THE TIMES, London, 13 January 2003.

January 13, 2003

The unkindest of cuts

By Simon Crompton

Circumcision is often unnecessary, damaging and performed without consent, says our correspondent

THERE IS ONE OPERATION being carried out on thousands of British children by NHS doctors without any clinical need---and without the patient's consent. This procedure has an irreversible physical effect, yet there has been minimal public debate about the extent to which it is being performed.

The procedure is non-religious circumcision, carried out on "therapeutic" grounds on 4 to 6 per cent of boys under 15. Increasingly, the expert consensus is that most non-religious circumcisions are carried out for reasons of family history, medical myth and professional laziness. Some campaigners claim that as many as five in six of these circumcisions are unnecessary and potentially traumatising.

Circumcision has become the subject of bitter debate in the US, where 80 per cent of men are circumcised. Doctors Opposing Circumcision is one of a range of groups challenging the medical orthodoxy of circumcision at birth; their campaign has been buoyed by a statement from the American Medical Association that there is insufficient evidence of benefit to recommend routine neonatal circumcision.

Here, the British Medical Association is reviewing its guidelines and is due to announce its findings in March; current guidance makes it clear that it is unethical to circumcise for therapeutic reasons where research shows that less invasive techniques are available.

Norm-UK, an organisation which campaigns against circumcision, estimates that fewer than 1 per cent of boys require the operation, and that most of those performed on the NHS are unnecessary. Dr John Warren, a consultant physician and founder of Norm-UK, says that the main problem is that GPs and general surgeons are unaware of research indicating when circumcision is medically required. Specialist paediatric urological surgeons are better informed, but not all children are seen by these experts.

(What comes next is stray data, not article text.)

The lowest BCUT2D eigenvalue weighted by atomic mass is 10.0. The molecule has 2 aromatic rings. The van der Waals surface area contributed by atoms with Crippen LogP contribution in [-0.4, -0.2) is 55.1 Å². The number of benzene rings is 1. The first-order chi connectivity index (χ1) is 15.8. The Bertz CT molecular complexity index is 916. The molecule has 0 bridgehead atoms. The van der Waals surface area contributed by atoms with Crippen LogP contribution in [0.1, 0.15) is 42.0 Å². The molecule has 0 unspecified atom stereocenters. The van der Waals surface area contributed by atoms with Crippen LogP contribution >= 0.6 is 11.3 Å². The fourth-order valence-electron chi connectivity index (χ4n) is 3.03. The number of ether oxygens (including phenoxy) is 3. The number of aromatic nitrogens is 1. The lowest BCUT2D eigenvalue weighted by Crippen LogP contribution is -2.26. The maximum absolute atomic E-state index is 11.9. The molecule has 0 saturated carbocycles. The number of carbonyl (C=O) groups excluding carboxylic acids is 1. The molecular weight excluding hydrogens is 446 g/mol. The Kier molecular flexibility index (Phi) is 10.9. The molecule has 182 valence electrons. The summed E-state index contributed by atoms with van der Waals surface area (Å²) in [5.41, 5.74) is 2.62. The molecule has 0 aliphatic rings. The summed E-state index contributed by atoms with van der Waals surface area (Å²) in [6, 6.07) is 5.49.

Most non-religious circumcisions are performed on children whose parents are concerned about a tight foreskin that will not retract, a condition known as phimosis. "They think there is something wrong, even if it's causing the child no problems," says Warren, who works at the Princess Alexandra Hospital in Harlow, Essex. Yet research published as long ago as 1968 showed that 90 per cent of tight foreskins had resolved themselves by the age of four, and 99 per cent had developed normally by 17. "The message never filtered through, and a lot of people didn't accept it," says Warren.

Family tradition also plays a part. Fathers and grandfathers who were circumcised may want their boys circumcised too (often on the basis that it is "cleaner"), and use the possibility of phimosis to get doctors to perform the procedure. Duncan Wilcox, consultant paediatric urologist at Great Ormond Street Hospital and Guy's Hospital in London, believes that this is the main reason why so many circumcisions are carried out unnecessarily.

"As many as half of the parents who come to see me want their child to have a circumcision," he says. "But when I tell them that there is a risk, as with all operations, the majority are happy to wait and see if the foreskin retracts normally. Doctors are certainly pressurised, and there is always the occasional parent who will get through with pure persistence, or by saying that their child keeps getting infections." The issue would be less important if foreskin removal did not have physical and social implications which carry on into adulthood.